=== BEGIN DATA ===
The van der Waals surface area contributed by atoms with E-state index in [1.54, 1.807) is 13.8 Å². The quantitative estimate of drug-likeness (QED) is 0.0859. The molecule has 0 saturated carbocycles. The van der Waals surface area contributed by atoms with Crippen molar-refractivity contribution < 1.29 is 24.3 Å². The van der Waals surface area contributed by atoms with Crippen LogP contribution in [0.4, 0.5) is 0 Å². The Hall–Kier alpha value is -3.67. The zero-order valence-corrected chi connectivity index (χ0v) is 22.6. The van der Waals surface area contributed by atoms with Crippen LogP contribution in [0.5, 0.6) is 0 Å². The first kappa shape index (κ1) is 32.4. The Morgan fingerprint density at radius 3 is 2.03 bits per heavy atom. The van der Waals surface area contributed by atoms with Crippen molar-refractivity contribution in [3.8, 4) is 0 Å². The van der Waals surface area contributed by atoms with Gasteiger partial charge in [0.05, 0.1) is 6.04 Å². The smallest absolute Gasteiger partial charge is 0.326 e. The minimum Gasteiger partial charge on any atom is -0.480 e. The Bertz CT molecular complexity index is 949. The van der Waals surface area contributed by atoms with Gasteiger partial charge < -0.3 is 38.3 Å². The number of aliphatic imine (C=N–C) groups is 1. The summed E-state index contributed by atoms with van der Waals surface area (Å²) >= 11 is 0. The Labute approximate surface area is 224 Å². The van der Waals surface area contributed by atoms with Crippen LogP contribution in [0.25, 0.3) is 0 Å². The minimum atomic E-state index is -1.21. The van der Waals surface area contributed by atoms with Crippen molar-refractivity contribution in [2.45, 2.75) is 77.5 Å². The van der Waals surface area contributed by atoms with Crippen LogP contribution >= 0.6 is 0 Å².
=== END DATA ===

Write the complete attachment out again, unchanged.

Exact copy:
The van der Waals surface area contributed by atoms with E-state index in [1.54, 1.807) is 13.8 Å². The quantitative estimate of drug-likeness (QED) is 0.0859. The molecule has 0 saturated carbocycles. The van der Waals surface area contributed by atoms with Crippen molar-refractivity contribution < 1.29 is 24.3 Å². The van der Waals surface area contributed by atoms with Crippen LogP contribution in [0.4, 0.5) is 0 Å². The Hall–Kier alpha value is -3.67. The zero-order valence-corrected chi connectivity index (χ0v) is 22.6. The van der Waals surface area contributed by atoms with Crippen LogP contribution in [0.5, 0.6) is 0 Å². The first kappa shape index (κ1) is 32.4. The Morgan fingerprint density at radius 3 is 2.03 bits per heavy atom. The van der Waals surface area contributed by atoms with Crippen molar-refractivity contribution in [3.8, 4) is 0 Å². The van der Waals surface area contributed by atoms with Gasteiger partial charge in [0.05, 0.1) is 6.04 Å². The smallest absolute Gasteiger partial charge is 0.326 e. The minimum Gasteiger partial charge on any atom is -0.480 e. The Bertz CT molecular complexity index is 949. The van der Waals surface area contributed by atoms with Gasteiger partial charge < -0.3 is 38.3 Å². The number of aliphatic imine (C=N–C) groups is 1. The summed E-state index contributed by atoms with van der Waals surface area (Å²) >= 11 is 0. The Labute approximate surface area is 224 Å². The van der Waals surface area contributed by atoms with Crippen LogP contribution in [0.25, 0.3) is 0 Å². The minimum atomic E-state index is -1.21. The van der Waals surface area contributed by atoms with Crippen molar-refractivity contribution in [2.45, 2.75) is 77.5 Å². The van der Waals surface area contributed by atoms with Crippen LogP contribution >= 0.6 is 0 Å².